Jul. 6th, 2014

cloudscudding: Photo of Abra Staffin-Wiebe (park)
I'd planned on writing a 6-month update for Theia, but instead it is apparently going to be a 7-month update! The delay in writing about her is related to her existence, too.

Theia is currently a fairly healthy baby. Parapertussis is only making her cough a little bit. Her "eczema" has stayed gone since we stopped treating her with an anti-fungal and switched baby soap and laundry detergent. She hasn't had any soy/dairy problems since Mother's Day, so if all stays clear until August, I'll actually get to eat a bit of dairy and see if she's okay with it! One month to Caesar salad, baby! Ooo, or maybe a donut. Or just a block of cheddar cheese. Or mac 'n cheese! Or--okay, some planning still needs to be done. Do you know, it's almost two years since I've been an omnivore? I really miss it.

Her 6-month doctor's visit went well. She is a remarkably tall baby, very strong, with a great reach (that allowed her to snag the doctor's big hoop earrings). She got her shots. She also got complimented on how much she likes being on her tummy and how well-shaped her head is. At six months, she weighed 17 lbs., 10 oz. (74th percentile) and was 2 ft., 4.35 in. tall (99th percentile), for a BMI of 15.4 (15th percentile). So it would be nice if she were fatter, but at least she's staying on her growth curve, and her development is at a normal pace. Unfortunately, her doctor is switching to working in the hospital, so we've got to switch doctors on her. We had this problem with Cassius, too.

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She is quite tall, as you can see from those stats. At six months, we moved her into the 18 month clothing size. She isn't chubby like many babies are, so I fear that she's inherited the Staffin super-skinny-until-30 body type. That always leads to lots of fun conversations with pediatricians. She has also inherited Phil's blue eyes. I can only hope she got his fighter pilot eyesight, too. Her hair is blonde and very fine. The poor thing got my hairline. Her tramp-stamp birthmark hasn't faded yet. Aside from that, she's still young enough that it's hard to guess what she'll look like when she grows up, but she and Cassius are *very* clearly brother and sister.

The kids get along really well, although sometimes Cassius wants to roughhouse with her, and she really isn't old enough yet. There's lots of, "Giving her a hug is great, but crawling on top of her or rolling her over is not. No, not even if you're being a snake." Lots of hugs, lots of ugga-muggas, lots of holding hands, lots of playing with baby toys together, lots of trying to push her in her swing. On her side, there's lots of squealing happily at him, waving her hands toward him, crawling after him, and grabbing big fistfuls of his hair. Earlier today Cassius crawled on the floor ahead of Theia so she could chase him, and then they had a crawling "race" side-by-side along the floor. The cuteness, it is ridiculous.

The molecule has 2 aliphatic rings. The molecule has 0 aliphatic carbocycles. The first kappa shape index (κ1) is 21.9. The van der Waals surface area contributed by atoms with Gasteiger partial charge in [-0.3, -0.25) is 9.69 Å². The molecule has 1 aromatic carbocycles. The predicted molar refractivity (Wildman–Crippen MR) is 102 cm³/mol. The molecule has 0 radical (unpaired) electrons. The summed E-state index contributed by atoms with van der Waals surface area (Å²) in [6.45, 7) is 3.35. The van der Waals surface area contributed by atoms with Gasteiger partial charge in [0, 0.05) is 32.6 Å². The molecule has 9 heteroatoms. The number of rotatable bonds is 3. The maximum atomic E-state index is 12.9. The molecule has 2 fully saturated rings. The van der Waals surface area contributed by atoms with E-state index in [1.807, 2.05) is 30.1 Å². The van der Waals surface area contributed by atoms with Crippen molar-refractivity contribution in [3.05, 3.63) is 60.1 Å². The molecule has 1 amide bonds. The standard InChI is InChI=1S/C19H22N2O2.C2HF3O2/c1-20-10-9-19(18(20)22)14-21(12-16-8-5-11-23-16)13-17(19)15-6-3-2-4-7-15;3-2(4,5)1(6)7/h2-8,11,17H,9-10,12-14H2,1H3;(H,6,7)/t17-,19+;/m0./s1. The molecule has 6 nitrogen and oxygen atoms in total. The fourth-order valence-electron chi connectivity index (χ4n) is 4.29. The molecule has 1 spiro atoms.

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She is army-crawling very well, although she has yet to lift her tummy off the floor. Cassius never did, so she may not. Who knows? I'm really happy we bought a playmat for her to roll around on and practice her sitting up and rolling over and crawling on *without* banging her head repeatedly against our hardwood floor. Things learned as a second-time-around parent! Other developments . . . She is very good at grabbing things with her hands and passing things from hand to hand. She has mastered sitting, though she preferentially rolls onto her tummy and lounges that way. Or crawls. She recently started babbling syllables. Phil was over the moon the day that she decided the best thing to say, all day long, was "Da-da!" That may be her first word, though I don't know if it counts if she's not actually speaking yet. I think she's going to be a thumb-sucker, although she prefers her toes when she can get them.